This document provides an overview of the different features of the Maven Docbkx Plugin. With almost 200+ customizable properties per type of output format, it would be impossible list all of those in this document. For more detailed information on these customizable properties, please consult the online plugin documentation. Instead of being a reference guide, this document is intended to get you started, and at least to get some flavour of the scope of this plugin.
In this document, we will discuss every feature with an example, showing the relevant configuration code. You are encouraged to work through these examples in the given order.
This is by far the simplest example that you can possibly imagine. At a bare minimum, you need to specify a dependency on the jar file containing the DocBook DTD. That is, if your source documents are refering to a DocBook DTD at all. There are however good reasons to include a DTD reference, as you will find out in one of the following examples.
Using this configuration, you can build a document from the sources by invoking docbkx:generate-html. This will try to convert all files matching the *.xml file pattern in $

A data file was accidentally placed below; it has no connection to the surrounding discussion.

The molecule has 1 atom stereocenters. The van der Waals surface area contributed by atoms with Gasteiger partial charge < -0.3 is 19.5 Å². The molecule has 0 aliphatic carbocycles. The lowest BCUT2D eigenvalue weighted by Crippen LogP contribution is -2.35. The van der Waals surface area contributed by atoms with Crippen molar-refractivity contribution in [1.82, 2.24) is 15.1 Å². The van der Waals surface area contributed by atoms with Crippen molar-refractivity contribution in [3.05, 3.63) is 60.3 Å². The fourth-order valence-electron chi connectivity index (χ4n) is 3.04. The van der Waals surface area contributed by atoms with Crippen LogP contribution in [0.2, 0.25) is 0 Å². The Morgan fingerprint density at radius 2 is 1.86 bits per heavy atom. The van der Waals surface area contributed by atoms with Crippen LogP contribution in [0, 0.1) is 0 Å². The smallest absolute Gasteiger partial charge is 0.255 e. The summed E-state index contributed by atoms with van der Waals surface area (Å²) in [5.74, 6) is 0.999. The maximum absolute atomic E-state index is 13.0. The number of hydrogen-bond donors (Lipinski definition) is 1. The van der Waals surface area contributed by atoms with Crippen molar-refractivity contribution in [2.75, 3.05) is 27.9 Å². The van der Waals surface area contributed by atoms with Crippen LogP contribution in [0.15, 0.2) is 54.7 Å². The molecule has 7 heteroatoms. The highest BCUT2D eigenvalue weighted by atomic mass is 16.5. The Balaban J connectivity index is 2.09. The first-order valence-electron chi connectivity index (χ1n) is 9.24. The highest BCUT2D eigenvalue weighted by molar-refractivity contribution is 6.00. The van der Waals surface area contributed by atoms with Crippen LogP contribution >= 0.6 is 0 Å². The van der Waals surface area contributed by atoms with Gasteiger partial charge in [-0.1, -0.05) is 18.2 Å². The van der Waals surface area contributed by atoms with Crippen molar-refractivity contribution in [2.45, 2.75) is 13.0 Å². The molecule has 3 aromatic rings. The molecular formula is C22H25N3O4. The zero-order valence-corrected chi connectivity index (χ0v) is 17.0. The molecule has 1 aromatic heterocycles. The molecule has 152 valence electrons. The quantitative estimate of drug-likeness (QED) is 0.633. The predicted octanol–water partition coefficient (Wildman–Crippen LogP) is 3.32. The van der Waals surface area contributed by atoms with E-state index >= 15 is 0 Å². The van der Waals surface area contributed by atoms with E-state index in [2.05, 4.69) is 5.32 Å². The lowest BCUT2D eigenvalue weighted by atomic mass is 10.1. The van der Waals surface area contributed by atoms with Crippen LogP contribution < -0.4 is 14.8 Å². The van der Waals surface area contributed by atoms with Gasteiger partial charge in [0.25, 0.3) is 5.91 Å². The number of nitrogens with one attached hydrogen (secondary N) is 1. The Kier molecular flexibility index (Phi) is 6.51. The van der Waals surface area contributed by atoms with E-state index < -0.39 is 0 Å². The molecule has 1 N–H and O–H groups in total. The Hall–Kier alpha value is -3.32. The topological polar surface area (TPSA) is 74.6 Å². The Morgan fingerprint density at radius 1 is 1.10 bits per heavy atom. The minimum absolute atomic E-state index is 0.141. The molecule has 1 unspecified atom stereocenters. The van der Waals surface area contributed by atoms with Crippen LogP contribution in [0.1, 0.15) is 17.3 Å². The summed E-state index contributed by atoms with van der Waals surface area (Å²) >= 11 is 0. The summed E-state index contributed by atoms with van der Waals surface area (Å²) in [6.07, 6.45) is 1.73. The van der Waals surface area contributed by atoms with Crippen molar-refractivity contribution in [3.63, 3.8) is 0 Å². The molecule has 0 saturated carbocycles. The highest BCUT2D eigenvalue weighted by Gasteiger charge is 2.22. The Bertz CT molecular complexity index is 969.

basedir/src/docbkx to HTML pages.
Example 1. Minimal configuration
Normally you would of course want generation of the documents to happen automatically. In this sense, the Docbkx Maven Plugin is hardly any different than all of the other existing Maven 2 plugins. Simply add an execution element to specify the goal and the phase. The example below specifies that the documents in src/docbkx should be turned into HTML in the pre-site phase.
Example 2. Attached to a phase
Adding other output formats is easy. Simply specify it as additional goals. In the example below, we are not only rendering HTML but also PDF and UNIX man pages. (Note however that it does not make a lot of sense to render man pages from an appendix. You still need to add your own common sense to figure out which output formats make sense with your documents.